Sunday morning we were packed and on our way to South Cheshire shoot early as it’s one of the further shoots and takes about an hour and a half journey time. The problem was the motorway north was down to 1 lane instead of 4 due to an accident so that made for a very stressful drive as we sat in the traffic for 30 minutes waiting our turn. As it was we made the shoot in time to register and by all accounts several others had been delayed in the same incident. Let’s hope the passengers in the van that had crashed and flipped onto it’s side are okay.
South Cheshire

South Cheshire

The weather on Sunday was unseasonably warm with temperatures in the low 20 degree centigrade a complete contrast to recent weeks, this meant I was able to get a few photos.
Second target of the day 3D antelope

Second target of the day 3D antelope

This would be the first outing with my new Black Brook flatbow.
3D fox between the trees

3D fox between the trees

The course was entirely 3d targets and they had painted small pink dots in the centre of the kill zone for every target.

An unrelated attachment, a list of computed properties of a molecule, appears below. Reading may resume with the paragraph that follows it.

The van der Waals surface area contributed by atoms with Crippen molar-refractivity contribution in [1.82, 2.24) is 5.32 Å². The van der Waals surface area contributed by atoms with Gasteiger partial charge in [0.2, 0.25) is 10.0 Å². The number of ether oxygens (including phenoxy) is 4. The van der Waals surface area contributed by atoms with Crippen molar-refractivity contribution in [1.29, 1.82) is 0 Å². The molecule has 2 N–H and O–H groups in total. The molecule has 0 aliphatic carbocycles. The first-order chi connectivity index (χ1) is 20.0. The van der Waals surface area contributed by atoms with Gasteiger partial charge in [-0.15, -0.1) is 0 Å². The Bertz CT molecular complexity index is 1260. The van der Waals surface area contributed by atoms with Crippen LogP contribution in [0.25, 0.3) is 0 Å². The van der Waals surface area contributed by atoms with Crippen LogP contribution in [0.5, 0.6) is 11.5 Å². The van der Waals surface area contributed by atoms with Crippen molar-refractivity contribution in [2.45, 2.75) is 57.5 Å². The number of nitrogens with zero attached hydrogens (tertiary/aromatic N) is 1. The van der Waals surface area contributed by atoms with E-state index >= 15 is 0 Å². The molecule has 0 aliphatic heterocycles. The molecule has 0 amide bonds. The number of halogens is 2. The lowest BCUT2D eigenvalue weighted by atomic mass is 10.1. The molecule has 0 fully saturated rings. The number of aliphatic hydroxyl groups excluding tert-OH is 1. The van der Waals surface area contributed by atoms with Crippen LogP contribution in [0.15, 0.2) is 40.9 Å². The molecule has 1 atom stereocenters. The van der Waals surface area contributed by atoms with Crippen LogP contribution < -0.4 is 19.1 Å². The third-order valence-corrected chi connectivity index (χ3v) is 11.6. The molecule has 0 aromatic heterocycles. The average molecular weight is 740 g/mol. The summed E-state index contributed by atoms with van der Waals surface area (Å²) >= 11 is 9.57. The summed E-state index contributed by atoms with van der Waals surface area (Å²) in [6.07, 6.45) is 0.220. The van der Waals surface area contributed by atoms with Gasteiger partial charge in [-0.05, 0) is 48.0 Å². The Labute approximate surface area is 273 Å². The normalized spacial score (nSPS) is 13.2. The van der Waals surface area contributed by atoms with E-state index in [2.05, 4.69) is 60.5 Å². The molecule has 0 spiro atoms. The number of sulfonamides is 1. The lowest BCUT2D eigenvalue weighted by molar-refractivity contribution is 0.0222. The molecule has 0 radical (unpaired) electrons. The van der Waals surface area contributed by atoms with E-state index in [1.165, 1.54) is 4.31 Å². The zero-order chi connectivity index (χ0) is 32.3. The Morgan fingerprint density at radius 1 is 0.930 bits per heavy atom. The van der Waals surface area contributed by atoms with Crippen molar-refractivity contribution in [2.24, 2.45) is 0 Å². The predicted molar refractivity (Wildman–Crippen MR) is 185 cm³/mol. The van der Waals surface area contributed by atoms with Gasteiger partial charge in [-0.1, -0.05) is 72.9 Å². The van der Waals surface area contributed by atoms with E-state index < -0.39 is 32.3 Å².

I’m unsure if I like the idea or not. In some ways it means all archers know where the highest scoring zones note just those with sights or access to listing of 3ds, also there are no arguments as to which scoring zones count.
The downside was it appeared to wear off as the day went on so not all archers were as clearly visible later in the day. Possibly the use of different paint would solve this.
3D boar

3D boar

There were some new 3ds including a sea lion and big cat which we hadn’t seen on previous shoots at South Cheshire or other shoots.
Small 3D cat in the sun

Small 3D cat in the sun

Another 3D between trees

Another 3D between trees

There were a number of shots framed between trees and branches making them hard to judge.
3D Turkey shot between trees

3D Turkey shot between trees

I think a few well placed catching nets would have sped the search for arrows up on a couple of targets, especially the ones near the water.
Very long shot at 3D Deer

Very long shot at 3D Deer

My thanks to the two marshals who helped retrieve the wayward arrows in the lake. Glad I could help launch and retrieve the boat, though I think a couple oars might be useful next time.
Discovered that the arrow sock labels I’d put on the night before don’t cope with being in water.
Sharon shot well winning ladies afb and actually scoring higher than the gents did too. Unfortunately my first outing wasn’t a very auspicious one, I really need more practice.
Sharon shooting 3D

Sharon shooting 3D

The journey home was less eventful but looks like we’ve developed an issue with the cars rear breaks, so no doubt that will be pricey to solve. So all in all was not the best day for car journeys.
Thanks for reading.